Live from the Grand Prix, stage 1 - Big Trick Contest

The Whitewater Grand Prix is a 6 event series combining freestyle and creekboating aspects of kayaking. In 2014 it took place mostly in Quebec. In 2012 it was a race series in Chile, and Natalie competed. Check out all of Natalie's 2012 Grand Prix writeups, and here are links to the rest of the stages in the 2014 series:
Stage 2 - Boatercross
Stage 3 - Time Trial
Stage 4 - Big Wave Freestyle
Stage 5 - Freestyle
Stage 6 - Giant Slalom

Stage 1 of the 2014 Whitewater Grand Prix was a Big Trick Contest at Gladiator. Natalie and I rallied from Colorado to the Ottawa, with a whole trailer of six boats, without invitations to the event. We got to the valley a day or two before the WWGP started, and started chumming it up with the invited athletes. We were both on the alternates list, and we had been hoping for those last-minute cancellations, but we were starting to run out of last minutes. We figured that even if we didn't get into the competition, we would have a great paddling trip surfing big waves.

Natalie having some fun the day before the event
Eventually we came to the night before the event. Steve Fisher had backed out, which advanced Juanito de Ugarte off the alternates list onto the athlete roster. I had hoped that due to the extremely late notice, he wouldn't be able to make it (I know how mean it sounds), but he managed to catch a last minute flight to Canada and was indeed planning to compete. This meant that here we were, just 12 hours away from the first event, with Natalie and I both sitting at the number one alternate spot on our respective rosters. It was a very tense time, although we tried to stay calm. Ben Marr was a little hurt due to a party-related injury, Evan Garcia had that leg thing, and Anthony Yap was apparently having some visa issues that were delaying his arrival. I was watching everyone at the Wilderness Tours dining hall, hoping against all reason for someone to suddenly change careers and give me a space in the event. I was also treading that fine line between insistence and whining, trying to convince Pat to make another women's spot so Natalie could paddle.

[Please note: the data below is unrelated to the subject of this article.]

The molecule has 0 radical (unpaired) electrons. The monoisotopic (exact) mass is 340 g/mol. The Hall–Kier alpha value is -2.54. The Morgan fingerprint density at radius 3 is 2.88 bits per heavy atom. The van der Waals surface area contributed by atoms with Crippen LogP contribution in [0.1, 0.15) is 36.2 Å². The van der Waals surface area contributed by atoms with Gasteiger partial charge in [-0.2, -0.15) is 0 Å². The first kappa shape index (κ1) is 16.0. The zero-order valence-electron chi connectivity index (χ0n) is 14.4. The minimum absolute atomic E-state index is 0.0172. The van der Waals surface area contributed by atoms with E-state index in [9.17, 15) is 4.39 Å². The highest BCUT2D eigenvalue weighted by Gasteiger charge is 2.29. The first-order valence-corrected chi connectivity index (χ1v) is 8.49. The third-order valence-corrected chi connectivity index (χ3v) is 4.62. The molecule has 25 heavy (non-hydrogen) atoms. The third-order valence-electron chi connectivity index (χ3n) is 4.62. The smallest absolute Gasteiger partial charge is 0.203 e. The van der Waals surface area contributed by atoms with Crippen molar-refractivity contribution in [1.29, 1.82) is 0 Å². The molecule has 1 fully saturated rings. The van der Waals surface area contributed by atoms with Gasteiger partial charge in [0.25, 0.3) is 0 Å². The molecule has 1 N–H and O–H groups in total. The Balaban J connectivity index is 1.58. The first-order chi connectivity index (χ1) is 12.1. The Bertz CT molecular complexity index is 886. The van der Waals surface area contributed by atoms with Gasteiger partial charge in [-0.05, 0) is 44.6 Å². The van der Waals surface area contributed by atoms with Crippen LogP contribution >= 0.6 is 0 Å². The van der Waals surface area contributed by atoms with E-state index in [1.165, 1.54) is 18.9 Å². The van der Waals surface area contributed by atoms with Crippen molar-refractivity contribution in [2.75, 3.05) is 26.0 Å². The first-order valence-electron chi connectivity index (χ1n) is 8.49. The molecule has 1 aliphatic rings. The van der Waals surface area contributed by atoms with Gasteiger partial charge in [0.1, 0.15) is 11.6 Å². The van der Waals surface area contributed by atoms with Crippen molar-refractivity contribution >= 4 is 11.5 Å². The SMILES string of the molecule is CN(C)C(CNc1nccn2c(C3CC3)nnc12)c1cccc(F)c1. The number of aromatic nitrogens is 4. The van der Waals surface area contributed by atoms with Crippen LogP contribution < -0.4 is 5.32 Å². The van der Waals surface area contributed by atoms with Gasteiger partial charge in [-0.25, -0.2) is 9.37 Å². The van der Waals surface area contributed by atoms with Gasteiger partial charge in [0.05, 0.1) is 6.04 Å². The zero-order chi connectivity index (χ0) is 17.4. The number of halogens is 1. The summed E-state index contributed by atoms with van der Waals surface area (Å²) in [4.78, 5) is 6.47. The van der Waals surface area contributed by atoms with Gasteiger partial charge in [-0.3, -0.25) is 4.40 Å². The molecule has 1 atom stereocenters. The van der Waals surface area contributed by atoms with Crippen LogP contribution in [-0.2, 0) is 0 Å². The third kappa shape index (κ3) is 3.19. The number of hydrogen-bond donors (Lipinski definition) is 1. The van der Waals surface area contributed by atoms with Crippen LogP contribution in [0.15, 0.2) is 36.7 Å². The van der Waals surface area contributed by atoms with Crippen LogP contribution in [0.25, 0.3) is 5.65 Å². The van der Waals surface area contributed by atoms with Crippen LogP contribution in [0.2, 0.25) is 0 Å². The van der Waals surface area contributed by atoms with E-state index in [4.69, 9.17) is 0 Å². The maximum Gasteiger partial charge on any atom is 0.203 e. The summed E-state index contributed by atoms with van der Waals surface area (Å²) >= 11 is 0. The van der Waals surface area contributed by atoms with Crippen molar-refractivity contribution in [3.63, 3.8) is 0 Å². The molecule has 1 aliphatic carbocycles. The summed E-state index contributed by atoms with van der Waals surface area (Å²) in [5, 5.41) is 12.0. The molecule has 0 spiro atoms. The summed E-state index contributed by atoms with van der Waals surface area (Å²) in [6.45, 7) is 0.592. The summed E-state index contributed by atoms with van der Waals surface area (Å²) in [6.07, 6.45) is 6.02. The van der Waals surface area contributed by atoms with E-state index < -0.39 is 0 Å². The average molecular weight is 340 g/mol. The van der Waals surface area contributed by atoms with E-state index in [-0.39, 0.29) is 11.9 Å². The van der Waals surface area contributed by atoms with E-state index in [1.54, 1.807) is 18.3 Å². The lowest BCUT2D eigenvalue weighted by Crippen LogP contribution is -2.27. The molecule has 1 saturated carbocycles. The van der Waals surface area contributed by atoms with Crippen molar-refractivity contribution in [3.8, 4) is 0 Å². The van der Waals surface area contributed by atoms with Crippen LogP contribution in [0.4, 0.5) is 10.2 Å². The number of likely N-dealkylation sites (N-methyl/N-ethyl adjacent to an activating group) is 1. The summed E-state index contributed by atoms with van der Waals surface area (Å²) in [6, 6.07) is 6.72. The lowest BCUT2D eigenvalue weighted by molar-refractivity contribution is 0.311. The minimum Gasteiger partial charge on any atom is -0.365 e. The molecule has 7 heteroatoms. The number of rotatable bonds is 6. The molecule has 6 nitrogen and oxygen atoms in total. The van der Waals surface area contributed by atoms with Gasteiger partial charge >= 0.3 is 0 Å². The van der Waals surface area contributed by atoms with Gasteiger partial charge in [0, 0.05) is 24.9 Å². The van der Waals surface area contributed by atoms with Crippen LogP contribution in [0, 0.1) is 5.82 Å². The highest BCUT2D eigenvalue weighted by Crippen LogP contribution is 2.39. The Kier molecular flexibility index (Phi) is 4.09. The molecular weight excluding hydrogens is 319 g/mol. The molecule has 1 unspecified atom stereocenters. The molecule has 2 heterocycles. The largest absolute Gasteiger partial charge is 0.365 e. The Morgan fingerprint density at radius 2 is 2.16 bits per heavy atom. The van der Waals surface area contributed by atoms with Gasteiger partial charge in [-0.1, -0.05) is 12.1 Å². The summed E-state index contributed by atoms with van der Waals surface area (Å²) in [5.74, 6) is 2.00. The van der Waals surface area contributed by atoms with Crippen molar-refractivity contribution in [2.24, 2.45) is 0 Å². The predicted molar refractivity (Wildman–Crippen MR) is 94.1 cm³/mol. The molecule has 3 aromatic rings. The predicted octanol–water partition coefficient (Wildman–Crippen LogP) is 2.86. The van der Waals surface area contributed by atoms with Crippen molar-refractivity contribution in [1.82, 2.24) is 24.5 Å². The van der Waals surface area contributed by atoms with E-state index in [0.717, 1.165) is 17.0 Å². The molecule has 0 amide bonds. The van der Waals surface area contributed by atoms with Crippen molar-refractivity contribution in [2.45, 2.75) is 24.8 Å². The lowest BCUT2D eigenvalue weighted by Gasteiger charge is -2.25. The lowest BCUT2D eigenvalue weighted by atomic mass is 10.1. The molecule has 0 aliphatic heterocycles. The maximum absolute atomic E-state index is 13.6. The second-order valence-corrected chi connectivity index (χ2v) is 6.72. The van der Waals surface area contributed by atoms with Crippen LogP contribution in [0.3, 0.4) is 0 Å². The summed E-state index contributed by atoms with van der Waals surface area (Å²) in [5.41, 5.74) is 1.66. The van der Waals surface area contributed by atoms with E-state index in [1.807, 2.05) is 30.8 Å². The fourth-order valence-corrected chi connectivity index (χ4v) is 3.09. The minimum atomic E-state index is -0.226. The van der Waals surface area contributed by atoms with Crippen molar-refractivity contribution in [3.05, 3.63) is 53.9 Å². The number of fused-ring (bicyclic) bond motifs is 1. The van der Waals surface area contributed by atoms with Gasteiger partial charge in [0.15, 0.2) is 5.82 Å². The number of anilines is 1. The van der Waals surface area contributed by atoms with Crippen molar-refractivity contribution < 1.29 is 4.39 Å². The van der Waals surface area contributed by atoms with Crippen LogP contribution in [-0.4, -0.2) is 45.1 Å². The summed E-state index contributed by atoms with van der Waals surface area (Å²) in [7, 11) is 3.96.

I distinctly remember the surprise when a jersey was flopped over my shoulder from behind. Pat had been trying to get ahold of Anthony about the visa issues, and the decision was finally officially made that he was out and I was in. I was super stoked, but at the same time crushed that Natalie couldn't compete along side me. We were going to wait until the day of the event itself to see if anything could be done to get Natalie in, but chances were slim.

On the day of the event, the rain broke and we had warm sunny weather, although the water was still frigid. Gladiator was actually much lower than when it is usually surfed, but it was still a great wave. At high water, the rapid containing the wave is a very serious affair, but at these levels, it was almost relaxing. There was still a big ledge below the wave, but the water was moving slow enough that it wasn't an immediate concern. The wave had a big shoulder that was fluctuating around, and a huge pitted section to surfer's right. It was a very solid feeling wave, giving up some big air pretty much whenever you were in control enough to try moves.

We broke into two heats (plus a third heat for the women) with me in heat two. I sat on the rocks and watched the first few rides of the first heat, but soon started feeling the nerves and anxiety, so I went to a nice calm section of water just upstream and paddled a warmup workout. Time seemed to move at a crawl, but eventually it was time to activate the machine and throw some tricks.
Awesome air support